When I prayed for a husband, I prayed. I prayed, and I prayed, and I prayed. Gracie and I would cry together wondering how we were twenty -something years old with no potentials in the forecast. She lived in a cedar bungalow in the backyard of a well groomed house. The magnolia I would pass under, each visit would continue to greet me, as it changed with the season. The grass, without fail, faithfully would dampen my feet, as if to say, “You can’t control us, we will dampen your feet one way or another, whether it be dew or rain”.

Gracie’s place was like a fort; a fort amidst the Fort. It was a meeting place. It was a safe place, a place in which we could lay our burdens down. It was a framed structure of antique eloquence; a stain glass mirage of spoken wishes with fairy tale kisses. The ambiance was home. The music was fine elements of mood and classical savory. Fondu, song writing, and Elderflower Presse, these times were fond and life forming.

With the glow from candlelight and with the softness of wine induced splendor, jealousies would at times rise up like the incense burning on the stove. Was one favored? Was one more beautiful? Perhaps one desired more attention, while the other demanded it. Said to be the center of attention, I didn’t ask for it. I longed to be loved and appreciated. Deep down, I know I was, but misunderstood was a party favor I was often given. Outside of this life of familiarity and simple commonness, was another life of spirituality. My life friends these were, but on the other side of the Valley’s hills was the birthplace of my spiritual family. The family that would shape me, challenge me, and display for me; over and over again, the grace of God.

[Image credit: Ginette Callaway]



Again, I am reminded of Georgie. She had sparkled cold blue eyes. She was winter and wore it well. She embraced the season with purity and integrity. Her friendship meant well, I know it did, but 25 held a dark place in her heart. She needed to leave this scene. To get away. She had been too long and too many began to see her and her colors. They weren’t all put together like a promise, but a broken child, unleashed against the weasels, stoats, and ferrets. When she left, her books and memories stayed behind; all of them, tucked away unharmed, in a box in the attic. They are pieces of her in words, her words, her sayings, written by her favorites: Tolkien, Lewis, and Montgomery. Sadness belonged to my dear friend, but there was hopefulness, as well. A vessel lost at sea, lost in transition, lost in process. Community and communion, a longing and desire, she taught this well. In her heart, she could not rest. She could find no contentment. She could find no home.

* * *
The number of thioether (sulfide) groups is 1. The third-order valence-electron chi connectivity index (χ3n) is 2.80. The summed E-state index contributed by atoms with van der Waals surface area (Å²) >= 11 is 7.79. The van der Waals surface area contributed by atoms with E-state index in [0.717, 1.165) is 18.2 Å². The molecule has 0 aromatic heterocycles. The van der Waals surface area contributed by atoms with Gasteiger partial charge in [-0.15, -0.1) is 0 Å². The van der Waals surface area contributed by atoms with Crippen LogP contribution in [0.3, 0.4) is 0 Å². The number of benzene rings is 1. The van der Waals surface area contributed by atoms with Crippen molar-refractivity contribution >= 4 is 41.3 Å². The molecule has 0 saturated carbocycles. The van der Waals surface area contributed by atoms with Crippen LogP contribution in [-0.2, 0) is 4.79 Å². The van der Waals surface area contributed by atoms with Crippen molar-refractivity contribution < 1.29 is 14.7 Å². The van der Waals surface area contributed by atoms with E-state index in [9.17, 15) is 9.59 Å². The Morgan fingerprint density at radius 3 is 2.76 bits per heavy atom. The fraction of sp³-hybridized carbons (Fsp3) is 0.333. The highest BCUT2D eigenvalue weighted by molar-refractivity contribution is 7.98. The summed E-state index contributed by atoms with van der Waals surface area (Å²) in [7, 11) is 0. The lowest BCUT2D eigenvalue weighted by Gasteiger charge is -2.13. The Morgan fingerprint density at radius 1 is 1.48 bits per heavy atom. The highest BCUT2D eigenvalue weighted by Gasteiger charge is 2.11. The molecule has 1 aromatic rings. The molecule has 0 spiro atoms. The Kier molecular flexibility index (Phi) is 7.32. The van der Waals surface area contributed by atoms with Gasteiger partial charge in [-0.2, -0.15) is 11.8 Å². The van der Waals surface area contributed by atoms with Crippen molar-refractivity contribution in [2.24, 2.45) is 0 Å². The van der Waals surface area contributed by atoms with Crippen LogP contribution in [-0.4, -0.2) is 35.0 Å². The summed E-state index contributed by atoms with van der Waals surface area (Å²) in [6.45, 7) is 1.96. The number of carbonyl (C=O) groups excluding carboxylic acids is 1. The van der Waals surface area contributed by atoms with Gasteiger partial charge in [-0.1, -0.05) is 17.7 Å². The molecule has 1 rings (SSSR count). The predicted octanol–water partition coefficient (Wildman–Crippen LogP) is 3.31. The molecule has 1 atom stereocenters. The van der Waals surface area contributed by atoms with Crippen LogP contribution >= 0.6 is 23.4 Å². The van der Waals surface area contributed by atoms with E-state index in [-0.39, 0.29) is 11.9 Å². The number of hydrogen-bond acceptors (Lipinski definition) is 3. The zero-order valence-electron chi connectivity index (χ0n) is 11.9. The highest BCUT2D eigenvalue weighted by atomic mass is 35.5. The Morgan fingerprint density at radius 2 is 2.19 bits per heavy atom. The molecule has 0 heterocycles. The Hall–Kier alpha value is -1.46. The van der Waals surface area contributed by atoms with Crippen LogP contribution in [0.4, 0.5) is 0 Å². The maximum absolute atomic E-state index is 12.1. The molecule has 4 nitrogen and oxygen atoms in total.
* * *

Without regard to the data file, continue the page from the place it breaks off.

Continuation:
An Ode to Georgie.


When Georgie said she rear-ended someone, the first thought that came across my mind was, “Again? Didn’t she just rear-end the girl with the porcelain skin just 2 weeks ago?” There was a heaviness about her, in more ways than one. She carried drama around her like her favorite shoulder bag. Annoying? Yes. Time consuming? Of course. Ridiculous? Always. But I loved her. She was my friend, my archetype, and the one that saved me from the glares and whispers that creeped about my 5”7 complicated frame which went hand in hand with my complex emotional state of mind.
We had known each other only a few days, but our friendship was instant. Timing was everything. It was the life preserver before the perfect storm struck. The love of my fractured life was disintegrating before my eyes and at the time he was the only thing I knew. I didn’t know love could feel so good, taste so real, and capture me wholly. Time seemed to not exist; however, it was everywhere, but nowhere to be found, especially when it ended. If only time could have stopped or ease the pain somehow, anything before the darkness hit, but it just didn’t work that way and nor will it ever.
Meeting Georgie, though, time came through in a positive. But here she was again, the result of another situation; another, only to be followed by a few many. Her mother was a concern, her father and step mom were a concern, there were concerns everywhere, and everywhere Georgie went, she took with her all the concerns of those around her.

Time keeps on ticking…

I have had no time whatsoever to make granola. This morning, because I am all out, I added chopped dried cranberries, a hand full of toasted pumpkin seeds, and a few chopped roasted and salted pecans to my flax flakes. It did the trick for now, but later today I will have the granola made. Last night we went to a cool little cajun restaurant in the city. We picked up sister Jojo and then Michelle. Michelle and I have been friends for over 15 years, which is crazy, because I sometimes feel as though I am still15, again, just sometimes, not always! 1 asked me the other day when she will be 21 and I told her in 16 years. Oh 21, it put a smile on my face, not because it was such a good year, in fact, I was miserably depressed then, but 21 seems so young…then I did the math of how old I will be in 16 years and I was hit with panic. I am getting old. Flashbacks to the dermatologist entered my mind, the cares of twenties, the worries of thirties, now forties? Perhaps mature seems a more fitted word, but it seems with every year comes new responsibilities. Maybe this is my issue. I sometimes feel so overly responsible as it is, to have more responsibilities placed on me, can I handle it? Well, I am not going to let it consume me. I am going to stay focused on the year I am now instead of the year I am not.
Here are a couple of shots from last night. Michelle had a hot Caribbean Chicken dish, I had jambalaya, Sean had a beef dish, and Jojo had ribs.